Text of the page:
You’re probably aware that there’s a legal duty for employers to ensure that their employees have the right to work in the UK.
But what you may not know is how to carry out the check; the consequences of getting it wrong and what to do if an employee cannot provide documents to prove their right to work.
So what is a Right to Work check and how do I do it?
Before you hire someone, you must be sure that they are legally allowed to work in the UK by carrying out a check of the person’s documents. This involves the following:
- Obtain the person’s original documents – the documents presented must be listed on the official list of accepted documents. Examples include a current passport or a birth certificate.
- Check if the documents are genuine – you should check the expiry dates; that the picture and date of birth match the person; that the document has not been tampered with, etc. You must always conduct these checks with the document holder in front of you.
- Keep a copy of all the documents for your records – make sure that they are safely stored and that your records clearly show when you carried out the check.
If an employee is only allowed to stay in the UK for a certain amount of time, you must carry out a follow-up work check before their leave expires to check their continuing right to work in the UK.
If you do not carry out Right to Work checks or don’t do them correctly, and it’s found you employ illegal workers, you may face having to pay up to £20,000 for each illegal worker. If it’s discovered that the person in question does not have the right to work but you have conducted the check correctly, you will be spared from paying the civil penalty.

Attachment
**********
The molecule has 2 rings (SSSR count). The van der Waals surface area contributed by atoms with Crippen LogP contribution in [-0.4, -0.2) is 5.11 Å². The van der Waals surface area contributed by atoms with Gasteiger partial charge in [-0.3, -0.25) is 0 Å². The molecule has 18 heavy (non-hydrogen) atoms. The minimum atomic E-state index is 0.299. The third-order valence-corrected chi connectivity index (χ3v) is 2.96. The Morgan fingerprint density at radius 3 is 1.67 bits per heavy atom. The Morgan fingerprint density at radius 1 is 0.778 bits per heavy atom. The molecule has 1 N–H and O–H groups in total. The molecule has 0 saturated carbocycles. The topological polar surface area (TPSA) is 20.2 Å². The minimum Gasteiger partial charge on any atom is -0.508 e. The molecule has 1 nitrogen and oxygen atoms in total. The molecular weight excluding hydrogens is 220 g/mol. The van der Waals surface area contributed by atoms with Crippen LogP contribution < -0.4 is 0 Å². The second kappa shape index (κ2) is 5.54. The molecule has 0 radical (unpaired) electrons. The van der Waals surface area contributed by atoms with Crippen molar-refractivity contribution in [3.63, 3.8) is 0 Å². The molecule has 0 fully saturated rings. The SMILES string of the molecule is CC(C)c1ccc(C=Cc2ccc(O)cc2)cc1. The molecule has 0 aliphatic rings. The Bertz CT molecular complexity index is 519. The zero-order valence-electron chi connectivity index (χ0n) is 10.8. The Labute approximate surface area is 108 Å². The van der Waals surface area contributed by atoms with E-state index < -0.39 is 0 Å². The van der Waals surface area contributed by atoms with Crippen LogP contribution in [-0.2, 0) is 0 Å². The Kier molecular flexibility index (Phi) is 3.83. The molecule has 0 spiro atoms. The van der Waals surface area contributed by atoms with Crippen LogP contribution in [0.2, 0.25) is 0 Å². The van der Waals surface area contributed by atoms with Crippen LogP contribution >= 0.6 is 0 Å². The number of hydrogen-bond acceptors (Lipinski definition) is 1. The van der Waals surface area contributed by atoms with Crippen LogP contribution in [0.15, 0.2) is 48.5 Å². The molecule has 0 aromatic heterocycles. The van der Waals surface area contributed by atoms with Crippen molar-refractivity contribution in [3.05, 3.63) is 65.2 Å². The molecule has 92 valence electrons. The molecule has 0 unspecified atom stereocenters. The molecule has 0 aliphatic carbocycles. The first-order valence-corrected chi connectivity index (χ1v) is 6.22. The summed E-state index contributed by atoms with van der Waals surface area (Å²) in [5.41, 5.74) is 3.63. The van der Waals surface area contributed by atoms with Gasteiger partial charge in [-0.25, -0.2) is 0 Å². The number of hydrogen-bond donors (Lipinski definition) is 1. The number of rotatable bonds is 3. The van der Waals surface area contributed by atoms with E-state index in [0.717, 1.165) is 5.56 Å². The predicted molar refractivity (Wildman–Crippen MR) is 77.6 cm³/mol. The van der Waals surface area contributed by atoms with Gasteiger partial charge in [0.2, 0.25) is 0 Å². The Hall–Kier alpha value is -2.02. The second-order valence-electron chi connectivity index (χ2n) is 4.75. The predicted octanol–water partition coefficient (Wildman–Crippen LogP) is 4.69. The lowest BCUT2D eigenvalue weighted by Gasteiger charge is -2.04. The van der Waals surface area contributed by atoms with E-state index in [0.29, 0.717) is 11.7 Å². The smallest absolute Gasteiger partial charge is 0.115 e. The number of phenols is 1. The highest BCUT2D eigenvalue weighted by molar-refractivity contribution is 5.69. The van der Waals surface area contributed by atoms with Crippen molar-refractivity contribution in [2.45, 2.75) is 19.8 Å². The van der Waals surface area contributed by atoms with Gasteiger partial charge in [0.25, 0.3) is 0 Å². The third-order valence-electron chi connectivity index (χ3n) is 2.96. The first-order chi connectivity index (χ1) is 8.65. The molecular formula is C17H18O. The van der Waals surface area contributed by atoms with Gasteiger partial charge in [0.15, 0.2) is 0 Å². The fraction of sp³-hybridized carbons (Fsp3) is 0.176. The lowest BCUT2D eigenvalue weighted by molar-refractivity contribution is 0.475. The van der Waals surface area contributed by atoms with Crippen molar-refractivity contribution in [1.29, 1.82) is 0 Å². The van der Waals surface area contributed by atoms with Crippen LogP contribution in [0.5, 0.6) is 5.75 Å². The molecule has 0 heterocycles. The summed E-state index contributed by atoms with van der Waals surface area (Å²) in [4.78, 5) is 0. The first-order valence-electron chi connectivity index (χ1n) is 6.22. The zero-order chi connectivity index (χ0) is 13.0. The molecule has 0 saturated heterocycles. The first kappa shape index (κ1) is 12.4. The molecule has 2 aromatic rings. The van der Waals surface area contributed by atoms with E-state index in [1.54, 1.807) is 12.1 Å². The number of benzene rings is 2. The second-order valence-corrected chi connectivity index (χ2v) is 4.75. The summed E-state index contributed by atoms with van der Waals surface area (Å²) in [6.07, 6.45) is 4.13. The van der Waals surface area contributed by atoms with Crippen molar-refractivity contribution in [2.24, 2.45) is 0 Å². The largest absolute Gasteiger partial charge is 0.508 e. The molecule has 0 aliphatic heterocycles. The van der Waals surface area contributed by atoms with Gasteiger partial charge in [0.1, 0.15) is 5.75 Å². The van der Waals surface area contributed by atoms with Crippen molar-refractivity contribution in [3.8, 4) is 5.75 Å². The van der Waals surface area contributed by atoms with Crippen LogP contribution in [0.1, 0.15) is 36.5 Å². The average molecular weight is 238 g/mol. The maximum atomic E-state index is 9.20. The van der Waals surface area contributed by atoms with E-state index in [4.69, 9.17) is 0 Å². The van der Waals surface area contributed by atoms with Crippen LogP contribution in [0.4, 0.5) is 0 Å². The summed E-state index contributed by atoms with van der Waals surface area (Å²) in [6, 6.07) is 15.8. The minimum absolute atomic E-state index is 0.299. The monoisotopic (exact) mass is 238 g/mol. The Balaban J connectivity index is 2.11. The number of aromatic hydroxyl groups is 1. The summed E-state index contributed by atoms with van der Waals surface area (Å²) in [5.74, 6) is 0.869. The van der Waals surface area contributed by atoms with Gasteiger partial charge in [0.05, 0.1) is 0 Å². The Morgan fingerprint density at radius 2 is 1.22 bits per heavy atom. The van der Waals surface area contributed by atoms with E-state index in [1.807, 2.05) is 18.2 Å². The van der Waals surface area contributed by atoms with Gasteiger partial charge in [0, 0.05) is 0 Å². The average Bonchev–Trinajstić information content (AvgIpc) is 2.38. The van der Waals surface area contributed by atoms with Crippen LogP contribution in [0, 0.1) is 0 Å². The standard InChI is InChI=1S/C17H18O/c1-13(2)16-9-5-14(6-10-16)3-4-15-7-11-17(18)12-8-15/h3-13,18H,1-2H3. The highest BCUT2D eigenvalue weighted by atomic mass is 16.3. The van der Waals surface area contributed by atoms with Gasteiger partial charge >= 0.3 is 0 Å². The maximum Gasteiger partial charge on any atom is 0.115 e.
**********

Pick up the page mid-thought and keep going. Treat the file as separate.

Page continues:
What do you do if they can’t provide documentary proof?
If you believe that you have an employee who may not have the right to work or cannot produce the required documents to prove their right to work, you will need to conduct an investigation to check the employee or potential employee’s right to work in the UK.
You can use the Home Office’s Employer Checking Service to see if they have an outstanding appeal, administrative review or application with the Home Office. If the applicant does have the right to work, they will send you a ‘Positive Verification Notice’. If they don’t have the right to work, they send you a ‘Negative Verification Notice’. Either way, you will know what their current status is. It’s important to keep records of this because it may be needed to prove that the person did have the right to work or the reason for terminating their employment.
After you have completed your investigation, you may arrange a formal hearing to talk through the matter.
If you have a reasonable and genuine belief that the employee does not have the right to work in the UK, you can terminate their employment for ‘some other substantial reason’ – this is one of the five legally fair reasons.
What do Employment Tribunals say?
In Baker v Abellio London Ltd, the Employment Tribunal held that an employer was allowed to fairly dismiss an employee who, although he had the right to work in the UK, could not provide a document that confirmed this.
Mr Baker was a Jamaican national, who had come to the UK as a child and had the right to live and work in the UK.
Prior to being employed, he was not asked to present any documents that proved his right to work. However, after two years, the employer noticed that there was no documentary evidence and asked the employee for proof. Mr Baker only had his passport, but this had expired.
The employer lent him money to obtain a new passport and endorsement confirming his right to work in the UK. Mr Baker applied for a new passport, but he did not apply for the endorsement. He was subsequently dismissed and he claimed unfair dismissal.
The Employment Tribunal concluded that the employer had acted within the reasonable range of responses in dismissing the employee. In particular, they noted that the employer had:
- investigated the employee’s immigration status
- loaned him money to cover the costs
- wrote to Mr Baker explaining what proof he had to produce
- warned him of the risk of dismissal
- given him opportunities to obtain proof
- allowed him to appeal against his dismissal.
Of course, cases are fact-specific, so the outcome may not be the same in all circumstances, but it does offer some useful guidance.
You should always take advice from your Ellis Whittam Employment Law adviser before dismissing an employee.